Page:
Victimization in Early Adolescence, Stress, and Depressive Symptoms among Aging Sexual Minority Men: Findings from the Multicenter AIDS Cohort Study

Pamela J. Surkan*, Ruibin Wang, Yuru Huang, Ron Stall, Michael Plankey, Linda A. Teplin, Richard G. Wight, Lisa P. Jacobson, Alison G. Abraham

*Corresponding author for this work

Research output: Contribution to journalArticlepeer-review

2 Scopus citations

Abstract

Purpose: We investigated the relation between adversities in early adolescence and risk of a depressive phenotype in adulthood, and whether stress in adulthood modified these associations. Methods: A total of 1138 men who have sex with men (MSM) participated in a Multicenter AIDS Cohort substudy in which they reported on adversities in early adolescence. Poisson regression estimated prevalence ratios (PRs) for associations between adversities and a depressive phenotype in adulthood. Stratified analyses examined the effects of stress in the last year on the depressive phenotype. Results: In adjusted models, men who were verbally insulted; threatened by physical violence; had an object thrown at them; or punched, kicked, or beaten were at higher risk of having a depressive phenotype in adulthood (for ≥1 time per month vs. never, PR = 1.50, 95% confidence interval [CI] = 1.15-1.96; PR = 1.84, 95% CI = 1.45-2.34; PR = 2.00, 95% CI = 1.51-2.66; or PR = 1.78, 95% CI = 1.35-2.34, respectively.) Being threatened with a weapon approached statistical significance (PR = 1.89, 95% CI = 0.96-3.72). Although higher stress was associated with depression overall, early adolescent victimization was only associated with depression among MSM not reporting high levels of stress in the last year (for ≥1 time per month vs. never, PR = 1.68, 95% CI = 1.09-2.59; PR = 2.11, 95% CI = 1.40-3.17; PR = 2.24, 95% CI = 1.24-4.03; PR = 1.98, 95% CI = 1.22-3.22, respectively). Conclusion: The attenuation of relationships between adversities and depression among men reporting high stress may suggest that adult stress overshadows long-term effects of early adolescent victimization on adult depression. Victimization in early adolescence may increase the risk of sustained depressive symptoms in mid- to later life, reinforcing the need for preventive strategies.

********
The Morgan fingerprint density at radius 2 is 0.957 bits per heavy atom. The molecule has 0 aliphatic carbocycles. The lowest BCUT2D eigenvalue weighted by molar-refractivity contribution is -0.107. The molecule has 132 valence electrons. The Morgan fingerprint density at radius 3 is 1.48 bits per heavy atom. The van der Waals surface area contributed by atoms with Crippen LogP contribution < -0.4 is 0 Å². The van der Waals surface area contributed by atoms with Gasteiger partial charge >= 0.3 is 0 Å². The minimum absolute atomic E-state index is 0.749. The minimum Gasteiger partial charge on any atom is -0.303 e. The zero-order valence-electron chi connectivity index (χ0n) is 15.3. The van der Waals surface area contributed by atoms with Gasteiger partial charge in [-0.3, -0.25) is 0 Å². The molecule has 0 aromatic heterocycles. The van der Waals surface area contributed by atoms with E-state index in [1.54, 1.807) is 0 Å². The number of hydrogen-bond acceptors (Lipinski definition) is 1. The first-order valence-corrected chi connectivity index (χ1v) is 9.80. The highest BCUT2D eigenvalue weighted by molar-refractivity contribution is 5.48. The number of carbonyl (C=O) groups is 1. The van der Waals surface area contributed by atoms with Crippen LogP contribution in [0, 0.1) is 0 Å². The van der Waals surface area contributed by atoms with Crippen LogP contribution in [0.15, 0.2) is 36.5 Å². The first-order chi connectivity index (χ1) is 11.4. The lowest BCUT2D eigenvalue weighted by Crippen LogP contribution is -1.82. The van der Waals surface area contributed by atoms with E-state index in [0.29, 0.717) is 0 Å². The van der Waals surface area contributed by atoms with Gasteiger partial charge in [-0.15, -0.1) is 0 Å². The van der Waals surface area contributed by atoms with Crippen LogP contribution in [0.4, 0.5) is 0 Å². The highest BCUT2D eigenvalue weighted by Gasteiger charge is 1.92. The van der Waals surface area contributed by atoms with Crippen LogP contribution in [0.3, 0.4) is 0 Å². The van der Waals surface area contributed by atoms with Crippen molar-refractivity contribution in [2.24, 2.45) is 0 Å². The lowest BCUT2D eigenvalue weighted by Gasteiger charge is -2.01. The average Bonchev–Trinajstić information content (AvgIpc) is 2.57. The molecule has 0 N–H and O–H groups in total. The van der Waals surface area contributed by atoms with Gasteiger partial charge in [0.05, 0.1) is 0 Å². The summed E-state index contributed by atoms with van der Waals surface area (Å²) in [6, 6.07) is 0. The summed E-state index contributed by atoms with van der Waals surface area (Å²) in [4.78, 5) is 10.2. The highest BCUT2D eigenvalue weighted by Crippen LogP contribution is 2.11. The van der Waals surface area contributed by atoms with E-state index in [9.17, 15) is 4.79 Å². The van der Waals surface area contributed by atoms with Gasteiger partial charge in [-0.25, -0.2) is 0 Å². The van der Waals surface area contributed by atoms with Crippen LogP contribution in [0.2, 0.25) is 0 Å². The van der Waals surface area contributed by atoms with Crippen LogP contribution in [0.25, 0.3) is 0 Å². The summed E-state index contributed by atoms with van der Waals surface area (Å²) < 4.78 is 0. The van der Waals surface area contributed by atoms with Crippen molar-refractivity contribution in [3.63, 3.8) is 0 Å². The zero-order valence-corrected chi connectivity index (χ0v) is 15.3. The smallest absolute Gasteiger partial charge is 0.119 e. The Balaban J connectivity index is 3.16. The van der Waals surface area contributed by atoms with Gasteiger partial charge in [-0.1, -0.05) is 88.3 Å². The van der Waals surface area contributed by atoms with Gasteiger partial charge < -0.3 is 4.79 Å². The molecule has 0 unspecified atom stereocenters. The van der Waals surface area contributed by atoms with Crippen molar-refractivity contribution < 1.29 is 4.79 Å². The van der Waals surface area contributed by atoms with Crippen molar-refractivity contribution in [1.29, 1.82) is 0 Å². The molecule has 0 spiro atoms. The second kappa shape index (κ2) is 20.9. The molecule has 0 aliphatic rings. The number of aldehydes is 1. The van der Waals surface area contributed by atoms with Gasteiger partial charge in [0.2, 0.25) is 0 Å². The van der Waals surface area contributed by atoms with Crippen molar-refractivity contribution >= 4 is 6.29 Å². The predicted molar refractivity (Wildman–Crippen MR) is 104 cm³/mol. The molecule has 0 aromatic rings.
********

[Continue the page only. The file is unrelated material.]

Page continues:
Original languageEnglish (US)
Pages (from-to)155-165
Number of pages11
JournalLGBT Health
Volume7
Issue number3
DOIs
StatePublished - Apr 2020

Keywords

  • HIV
  • MSM
  • depression
  • early adolescence
  • stress victimization

ASJC Scopus subject areas

  • Dermatology
  • Obstetrics and Gynecology
  • Public Health, Environmental and Occupational Health
  • Psychiatry and Mental health
  • Urology

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